Clown Jalango’s entry complicates Korir re-election – Weekly Citizen

Clown Jalango’s entry complicates Korir re-election – Weekly Citizen

The entry of radio clown Felix Odiwuor aka Jalang’o in the Lang’ata parliamentary race 2022 has complicated the matrix for
incumbent MP Nixon Korir of Jubilee Party who is planning to seek re-election. Jalango who announced his ambition for the seat recently, is expected to seek the Orange Democratic Movement ticket. Jalang’o is counting on the support of Raila Odinga to secure the seat. Initially word was, Raila was pushing to have Cherangany MP Joshua Kuttuny to shift his political base to Nairobi city politics to tame William Ruto influence in the constituency by pitting a Kalenjin Korir on UDA and Kuttuny on ODM and have his Luo influence favour Kuttuny to carry the day. Although the area has Kalenjins as registered voters, they cannot match Luos, Kikuyus, Luhyas and Kambas.

Felix Odiwuor

On the other hand, Korir, a close ally of Ruto, is expected to easily secure the UDA ticket. UDA is the vehicle the deputy president plans to use to seek the presidency in the 2022 general elections. The seat is of great significance to both Ruto and Raila for various reasons. The youthful Korir defied all odds when he won the seat on a Jubilee Party ticket in the 2017. Curiously, the seat had been held by Raila, for a record 20 years before being occupied by ODM’s Joash Olum in 2013. Korir who had served as the executive director of the defunct United Republican Party secretariat in the 2013 general elections contested for the seat on URP ticket where he garnered 17,740 votes after Olum who had 25,394 votes. Olum had beaten Raila’s son Fidel in the ODM primaries something that signaled that Raila did not have grip of the new constituency hived off the larger Lang’ata constituency that was split to form Kibra and Lang’ata.

Nixon Korir

In the 2017 general election, Korir was considered an outsider who did not stand a chance of winning a political seat in an area that had been dominated by the opposition for decades. His opponents for the seat referred to him as a project of the deputy president, a man considered the greatest political enemy of Raila. Raila first won the seat in 1992 on a Ford Kenya party ticket. He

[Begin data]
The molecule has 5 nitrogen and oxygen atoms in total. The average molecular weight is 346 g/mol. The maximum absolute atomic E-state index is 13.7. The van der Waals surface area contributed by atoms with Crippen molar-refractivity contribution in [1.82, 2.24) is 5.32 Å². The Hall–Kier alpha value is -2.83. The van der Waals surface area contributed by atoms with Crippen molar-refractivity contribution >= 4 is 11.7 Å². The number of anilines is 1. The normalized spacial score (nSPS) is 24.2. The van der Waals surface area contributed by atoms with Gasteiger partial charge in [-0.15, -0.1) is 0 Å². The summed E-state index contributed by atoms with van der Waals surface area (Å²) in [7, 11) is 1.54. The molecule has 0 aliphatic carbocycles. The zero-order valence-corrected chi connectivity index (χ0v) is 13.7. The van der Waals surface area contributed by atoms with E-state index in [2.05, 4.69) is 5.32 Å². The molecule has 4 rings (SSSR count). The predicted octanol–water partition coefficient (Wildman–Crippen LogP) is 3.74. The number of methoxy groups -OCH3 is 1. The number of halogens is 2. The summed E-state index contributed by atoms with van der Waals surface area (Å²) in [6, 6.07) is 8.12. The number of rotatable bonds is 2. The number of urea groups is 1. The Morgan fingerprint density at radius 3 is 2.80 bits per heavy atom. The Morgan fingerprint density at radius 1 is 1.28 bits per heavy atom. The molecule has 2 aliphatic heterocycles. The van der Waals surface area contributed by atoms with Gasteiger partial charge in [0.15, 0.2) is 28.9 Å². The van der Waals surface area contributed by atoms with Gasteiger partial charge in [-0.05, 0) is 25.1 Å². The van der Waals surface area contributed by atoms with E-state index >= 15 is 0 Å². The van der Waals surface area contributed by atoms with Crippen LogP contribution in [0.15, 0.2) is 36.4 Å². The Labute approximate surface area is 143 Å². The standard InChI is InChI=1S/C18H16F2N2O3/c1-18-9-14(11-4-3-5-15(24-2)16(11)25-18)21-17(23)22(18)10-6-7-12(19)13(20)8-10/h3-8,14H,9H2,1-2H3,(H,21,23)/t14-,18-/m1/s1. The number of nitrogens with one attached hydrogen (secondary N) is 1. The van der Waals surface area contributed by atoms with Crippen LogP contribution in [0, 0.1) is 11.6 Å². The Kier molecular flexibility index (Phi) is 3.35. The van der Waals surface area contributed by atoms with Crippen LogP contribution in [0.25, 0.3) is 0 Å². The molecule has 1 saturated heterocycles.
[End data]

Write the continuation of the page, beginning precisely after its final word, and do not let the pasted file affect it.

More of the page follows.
retained it in a by-election in 1996 after he defected from Ford Kenya to form NDP and won again in the 1997 general election. He won the seat again in 2002 elections on Liberal Democratic Party ticket, which was then a member of the National Rainbow Coalition. In 2007, Raila retained the seat through ODM party. In 2013, the new constitution barred him from contesting for the seat, as he was a presidential candidate. But Korir, popularly known as Generali in the constituency, fueled by the impressive results in the 2013 general elections decided to vie again in 2017 polls.

Joshua Kuttuny

Pundits say the splitting of Lang’ata and Kibera played in Korir’s favour as most of the electorate and Raila’s support base came from Kibera. This left ODM vulnerable. Another game in favour of Korir was the Kikuyu vote in the constituency that favoured a Jubilee man. By winning the seat, Korir became the only Kalenjin MP in Nairobi. Ruto is now keen to repeat the fete by having Korir win the seat in the 2022. On the other hand, Raila will be keen to have ODM win the seat he previously occupied. Lang’ata is a predominantly middle-class and also boasts upper class Karen. The suburb consists of many smaller housing developments, referred to as estates. They include Nairobi Dam, Otiende, Southlands, Ngei, Jambo, Onyonka, Madaraka, Kutch Prant, Rubia, NHC Langata, Akiba, Sun Valley, Royal Park and many others. These developments are primarily maisonettes or apartment blocks. Lang’ata constituency is divided into five wards: Karen, Nairobi West, Mugumoini, South C and Nyayo Highrise.

Joash Olum

After winning the seat, Korir had to fight the battle to retain it in courts. The battle went all the way to the Court of Appeal which upheld his win, saying the petition by his opponent lacked merit. The petition had been filed by Oscar Omoke. The court ruled the petitioner failed to provide enough evidence to warrant the nullification of the whole poll. Those counting on the Luo vote will however be disappointed because Langata and Kibra no longer have as many Luo voters as they used to have in the Raila era when Luos would come from as far as Migori and Homabay to register as voters in Kibera so as to ensure Raila won. At the time, Raila would tell them that there was danger of him winning the presidency but losing the MP seat which would make his presidential win null because one had to be MP before being president.


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